There’s this quote I think of from time to time by Ansel Adams, which goes “There is nothing worse than a sharp image of a fuzzy concept.” To my mind, it’s the perfect summation of the way some photographers put the cart before the horse, so to speak. You could call it proof of how the pursuit of technical perfection can prove kind of fruitless—counterproductive, even.
Just off the top of my head, I can think of a variety of images that encompass this quote one way or another. Have you ever seen technically perfect photographs printed on the worst possible mediums? Just think of journalistic photography. Imagine a photographer spending hours mulling over composition, spending all kinds of time setting people up just perfectly, spending all kinds of time trying to make their portrait subject’s hair as smooth as possible, their makeup perfect, their clothes settling in just the right way. Imagine all the time after the creation of this image wherein the photographer spends even more time in front of the computer, pouring over every pixel.
And then this photograph ends up printed at almost thumbnail sizes on newsprint in a newspaper. Small enough that you’d never notice clothing slightly askew, with colors printed oddly enough that you’d never know the photographer paid close attention to reproducing the richest hues possible, blurry enough that you’d never see flyaway hairs if they were present.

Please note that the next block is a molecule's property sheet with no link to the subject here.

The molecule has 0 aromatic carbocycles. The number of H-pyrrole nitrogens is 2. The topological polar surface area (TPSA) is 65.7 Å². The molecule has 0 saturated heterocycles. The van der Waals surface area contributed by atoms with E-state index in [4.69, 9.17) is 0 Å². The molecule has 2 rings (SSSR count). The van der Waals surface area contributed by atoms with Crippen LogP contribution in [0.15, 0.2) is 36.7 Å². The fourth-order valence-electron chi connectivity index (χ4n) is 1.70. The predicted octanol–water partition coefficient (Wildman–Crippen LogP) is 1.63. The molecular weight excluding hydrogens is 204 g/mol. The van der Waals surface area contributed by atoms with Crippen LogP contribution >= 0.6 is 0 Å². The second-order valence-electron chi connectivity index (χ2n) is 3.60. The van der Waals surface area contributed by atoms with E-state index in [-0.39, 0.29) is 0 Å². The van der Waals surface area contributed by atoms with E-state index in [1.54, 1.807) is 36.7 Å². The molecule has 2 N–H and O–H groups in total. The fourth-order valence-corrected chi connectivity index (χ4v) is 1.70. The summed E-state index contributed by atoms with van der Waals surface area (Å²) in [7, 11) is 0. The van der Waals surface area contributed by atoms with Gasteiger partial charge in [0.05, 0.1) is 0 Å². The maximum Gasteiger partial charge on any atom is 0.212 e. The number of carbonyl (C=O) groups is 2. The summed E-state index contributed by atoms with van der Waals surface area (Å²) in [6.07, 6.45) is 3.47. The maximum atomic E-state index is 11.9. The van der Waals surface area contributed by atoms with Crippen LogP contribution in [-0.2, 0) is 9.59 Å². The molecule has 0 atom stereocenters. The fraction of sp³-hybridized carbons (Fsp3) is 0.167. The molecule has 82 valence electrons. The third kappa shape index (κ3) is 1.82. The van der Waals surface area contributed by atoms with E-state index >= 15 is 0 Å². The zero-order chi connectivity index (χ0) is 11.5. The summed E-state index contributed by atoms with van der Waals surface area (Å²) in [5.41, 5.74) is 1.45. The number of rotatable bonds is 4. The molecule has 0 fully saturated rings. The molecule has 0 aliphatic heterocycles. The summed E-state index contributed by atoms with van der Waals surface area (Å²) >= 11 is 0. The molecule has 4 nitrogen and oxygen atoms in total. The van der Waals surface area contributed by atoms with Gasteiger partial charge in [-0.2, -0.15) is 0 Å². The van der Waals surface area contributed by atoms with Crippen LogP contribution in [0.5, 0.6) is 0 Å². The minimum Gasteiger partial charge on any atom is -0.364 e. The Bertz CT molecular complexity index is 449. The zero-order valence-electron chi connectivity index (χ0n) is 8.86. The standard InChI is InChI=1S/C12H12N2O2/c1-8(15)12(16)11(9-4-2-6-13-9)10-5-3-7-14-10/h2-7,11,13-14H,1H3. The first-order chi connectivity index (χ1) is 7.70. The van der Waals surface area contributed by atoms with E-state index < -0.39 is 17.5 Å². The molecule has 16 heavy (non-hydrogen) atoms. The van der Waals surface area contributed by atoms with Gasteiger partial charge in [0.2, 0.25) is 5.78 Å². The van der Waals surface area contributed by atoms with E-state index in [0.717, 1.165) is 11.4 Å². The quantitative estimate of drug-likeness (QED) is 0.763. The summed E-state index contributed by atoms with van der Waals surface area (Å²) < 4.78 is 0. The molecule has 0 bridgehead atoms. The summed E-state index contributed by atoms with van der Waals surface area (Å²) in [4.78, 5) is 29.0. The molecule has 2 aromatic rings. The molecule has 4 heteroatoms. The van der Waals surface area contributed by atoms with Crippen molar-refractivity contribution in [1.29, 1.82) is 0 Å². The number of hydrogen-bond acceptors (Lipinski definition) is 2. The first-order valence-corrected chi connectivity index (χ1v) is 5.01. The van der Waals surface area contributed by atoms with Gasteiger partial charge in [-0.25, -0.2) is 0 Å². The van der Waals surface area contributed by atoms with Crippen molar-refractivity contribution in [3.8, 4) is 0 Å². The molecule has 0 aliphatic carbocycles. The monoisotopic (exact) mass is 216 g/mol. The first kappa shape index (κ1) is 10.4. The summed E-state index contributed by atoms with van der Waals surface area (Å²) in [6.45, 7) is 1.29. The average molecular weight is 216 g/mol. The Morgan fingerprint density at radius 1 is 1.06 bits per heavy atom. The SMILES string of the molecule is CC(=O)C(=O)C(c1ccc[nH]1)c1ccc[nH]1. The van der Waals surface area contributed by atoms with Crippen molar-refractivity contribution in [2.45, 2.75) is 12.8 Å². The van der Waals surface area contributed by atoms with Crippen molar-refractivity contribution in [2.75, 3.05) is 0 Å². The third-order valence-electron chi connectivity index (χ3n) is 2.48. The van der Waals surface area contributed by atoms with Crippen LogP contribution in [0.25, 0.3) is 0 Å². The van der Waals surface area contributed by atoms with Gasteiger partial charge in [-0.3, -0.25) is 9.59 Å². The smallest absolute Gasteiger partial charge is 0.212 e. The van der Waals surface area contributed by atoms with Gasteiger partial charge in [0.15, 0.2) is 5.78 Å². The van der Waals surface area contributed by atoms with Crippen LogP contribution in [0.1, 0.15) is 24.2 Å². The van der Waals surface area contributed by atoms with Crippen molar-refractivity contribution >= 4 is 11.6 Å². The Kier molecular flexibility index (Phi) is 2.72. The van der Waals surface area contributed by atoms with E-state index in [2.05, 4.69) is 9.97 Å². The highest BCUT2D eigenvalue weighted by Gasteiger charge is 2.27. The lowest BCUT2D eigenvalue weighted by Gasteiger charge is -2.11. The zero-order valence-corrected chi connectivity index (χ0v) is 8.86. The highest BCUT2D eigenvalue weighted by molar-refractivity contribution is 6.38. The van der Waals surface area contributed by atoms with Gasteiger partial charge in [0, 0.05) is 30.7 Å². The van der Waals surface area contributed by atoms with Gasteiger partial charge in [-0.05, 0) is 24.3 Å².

There are times when technical perfection just doesn’t matter all that much. In fact, I would argue that technical perfection should probably never be the top priority—not unless you’re creating some sort of scientific macro images where absolute clarity on microscopic details is a must. But even those fine art prints made large enough to take center stage above a fireplace probably don’t need the exacting attention to detail that we give them. Most viewers simply won’t notice focus that is ever so slightly off, or a stray hair, or whatever other tiny detail we might agonize over.
So what is the highest priority? In all things, across all mediums, it is the content. This is true of fine art photography, journalism, and all other genres you could think of.
And the proof of that? You’ll find it in journalism, where some of the most powerful photographs in the history of photography have made their debuts on rough, imprecise newsprint. That lowliest of printing mediums, and yet these images still had an impact felt around the world and throughout history.
You’ll find proof that content matters throughout history, too. Every generation’s photographers have created to the highest quality standard possible—and with technology constantly improving, this means that every generation has had access to better and better equipment, capable of creating sharper, clearer, more accurate images than ever before. And yet, we can still look at a photograph taken a century ago, and feel transported by whatever it is that the image says to us. It might not be tack-sharp by today’s standards, and the colors might not be just right, but it still sweeps us up with emotion. Something in it speaks to us—and it’s not the technical perfection or the lack thereof, but the vision of the artist who created it.
Now go and enjoy the beauty of God’s creation through your lens.